Carl Von Clausewitz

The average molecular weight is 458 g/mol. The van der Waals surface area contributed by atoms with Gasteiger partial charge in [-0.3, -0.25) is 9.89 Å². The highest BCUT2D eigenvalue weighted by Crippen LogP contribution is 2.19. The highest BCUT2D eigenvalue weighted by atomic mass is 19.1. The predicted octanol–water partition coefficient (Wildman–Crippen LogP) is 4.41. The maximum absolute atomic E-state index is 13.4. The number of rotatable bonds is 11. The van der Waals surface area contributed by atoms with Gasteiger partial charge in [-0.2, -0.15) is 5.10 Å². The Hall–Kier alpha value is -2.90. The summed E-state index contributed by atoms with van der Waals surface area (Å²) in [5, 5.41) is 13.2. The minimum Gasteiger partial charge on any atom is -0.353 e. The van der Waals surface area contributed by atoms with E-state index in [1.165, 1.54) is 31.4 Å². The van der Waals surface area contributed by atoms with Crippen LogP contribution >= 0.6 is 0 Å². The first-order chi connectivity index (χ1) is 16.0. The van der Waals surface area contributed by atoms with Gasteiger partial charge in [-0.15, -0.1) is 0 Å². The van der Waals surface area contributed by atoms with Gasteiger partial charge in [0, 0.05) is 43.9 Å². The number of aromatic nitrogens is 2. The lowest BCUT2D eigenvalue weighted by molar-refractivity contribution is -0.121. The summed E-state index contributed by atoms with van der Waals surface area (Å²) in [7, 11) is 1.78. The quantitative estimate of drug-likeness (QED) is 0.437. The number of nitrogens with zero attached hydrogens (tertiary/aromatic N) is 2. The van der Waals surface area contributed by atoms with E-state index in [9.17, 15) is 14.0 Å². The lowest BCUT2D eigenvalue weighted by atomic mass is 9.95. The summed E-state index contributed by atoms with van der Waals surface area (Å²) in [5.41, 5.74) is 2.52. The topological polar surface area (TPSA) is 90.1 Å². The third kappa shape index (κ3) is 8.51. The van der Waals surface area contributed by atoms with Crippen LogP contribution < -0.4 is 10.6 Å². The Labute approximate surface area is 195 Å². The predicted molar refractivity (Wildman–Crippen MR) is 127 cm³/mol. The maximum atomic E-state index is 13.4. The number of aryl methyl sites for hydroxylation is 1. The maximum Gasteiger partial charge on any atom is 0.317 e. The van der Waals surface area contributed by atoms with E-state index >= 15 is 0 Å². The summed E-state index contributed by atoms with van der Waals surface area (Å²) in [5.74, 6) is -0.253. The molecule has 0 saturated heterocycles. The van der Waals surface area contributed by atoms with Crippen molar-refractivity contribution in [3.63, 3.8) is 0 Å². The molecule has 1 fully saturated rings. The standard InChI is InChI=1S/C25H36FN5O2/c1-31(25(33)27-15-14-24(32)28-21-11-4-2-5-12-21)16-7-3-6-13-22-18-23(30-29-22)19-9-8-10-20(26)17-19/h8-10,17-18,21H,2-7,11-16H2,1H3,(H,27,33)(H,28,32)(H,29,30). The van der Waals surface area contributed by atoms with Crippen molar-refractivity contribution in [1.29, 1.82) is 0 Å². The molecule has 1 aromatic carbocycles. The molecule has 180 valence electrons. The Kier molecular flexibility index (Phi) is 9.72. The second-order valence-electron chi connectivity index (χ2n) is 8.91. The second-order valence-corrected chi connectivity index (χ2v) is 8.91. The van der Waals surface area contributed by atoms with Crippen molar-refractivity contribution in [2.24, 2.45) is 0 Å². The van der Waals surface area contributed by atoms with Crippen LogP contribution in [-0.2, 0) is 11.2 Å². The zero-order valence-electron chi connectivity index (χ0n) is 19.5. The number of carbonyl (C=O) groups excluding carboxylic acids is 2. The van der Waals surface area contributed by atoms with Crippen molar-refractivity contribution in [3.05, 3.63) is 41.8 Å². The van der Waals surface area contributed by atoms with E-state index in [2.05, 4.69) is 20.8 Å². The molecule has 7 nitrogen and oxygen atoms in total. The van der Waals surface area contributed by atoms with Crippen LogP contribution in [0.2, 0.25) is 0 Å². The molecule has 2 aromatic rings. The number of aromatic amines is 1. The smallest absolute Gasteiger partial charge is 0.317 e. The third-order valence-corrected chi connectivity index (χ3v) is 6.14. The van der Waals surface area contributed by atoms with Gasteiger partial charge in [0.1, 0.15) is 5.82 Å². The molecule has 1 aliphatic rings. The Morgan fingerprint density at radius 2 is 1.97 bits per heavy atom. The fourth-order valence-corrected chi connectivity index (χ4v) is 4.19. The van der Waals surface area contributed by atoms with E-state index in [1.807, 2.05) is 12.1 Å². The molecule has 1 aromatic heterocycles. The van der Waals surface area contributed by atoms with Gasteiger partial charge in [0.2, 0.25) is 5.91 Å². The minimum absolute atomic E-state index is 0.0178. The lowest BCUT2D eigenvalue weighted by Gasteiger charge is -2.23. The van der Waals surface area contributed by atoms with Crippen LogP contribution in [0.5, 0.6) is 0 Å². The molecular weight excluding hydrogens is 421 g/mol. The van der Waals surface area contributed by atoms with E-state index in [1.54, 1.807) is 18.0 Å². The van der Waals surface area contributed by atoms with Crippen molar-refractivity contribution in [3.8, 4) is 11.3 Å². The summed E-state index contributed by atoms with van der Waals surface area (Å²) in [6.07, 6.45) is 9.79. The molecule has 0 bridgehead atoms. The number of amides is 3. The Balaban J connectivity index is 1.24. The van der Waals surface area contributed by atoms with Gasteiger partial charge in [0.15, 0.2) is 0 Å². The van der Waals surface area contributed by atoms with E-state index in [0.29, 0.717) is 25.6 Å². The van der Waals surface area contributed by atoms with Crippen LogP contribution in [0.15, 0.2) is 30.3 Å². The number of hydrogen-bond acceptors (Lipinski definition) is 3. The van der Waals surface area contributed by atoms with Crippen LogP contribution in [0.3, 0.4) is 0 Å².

Carl von Clausewitz (1780-1831) was a Prussian military officer and military theorist. Born to a family of nobles from Upper Silesia, Clausewitz followed his father's footsteps by entering military service as a lance-corporal at a young age. He served in several major conflicts throughout his life, including the Rhine Campaigns and the Napoleonic Wars, and eventually reached the rank of general. In 1801, he went to Berlin to enter the Kriegsakademie, where he studied philosophy and the history and tactics of warfare, research which would lead to his work On War (1832), a treatise on the moral, political, and social aspects of warfare. In 1810, he married the aristocrat and socialite Countess Marie von Brühl, a highly educated and driven woman who would oversee the posthumous publication of his most important work, On War, editing Clausewitz's manuscript and writing the introduction. Clausewitz was a decorated and ambitious soldier and leader, serving both the Prussian and Imperial Russian Armies in campaigns throughout Europe, as well as spearheading efforts to contain the cholera outbreak that would eventually take his life. His theory of war is still studied by scholars and military officials today, and is noted for its philosophical outlook and definition of war as an extension of political policy.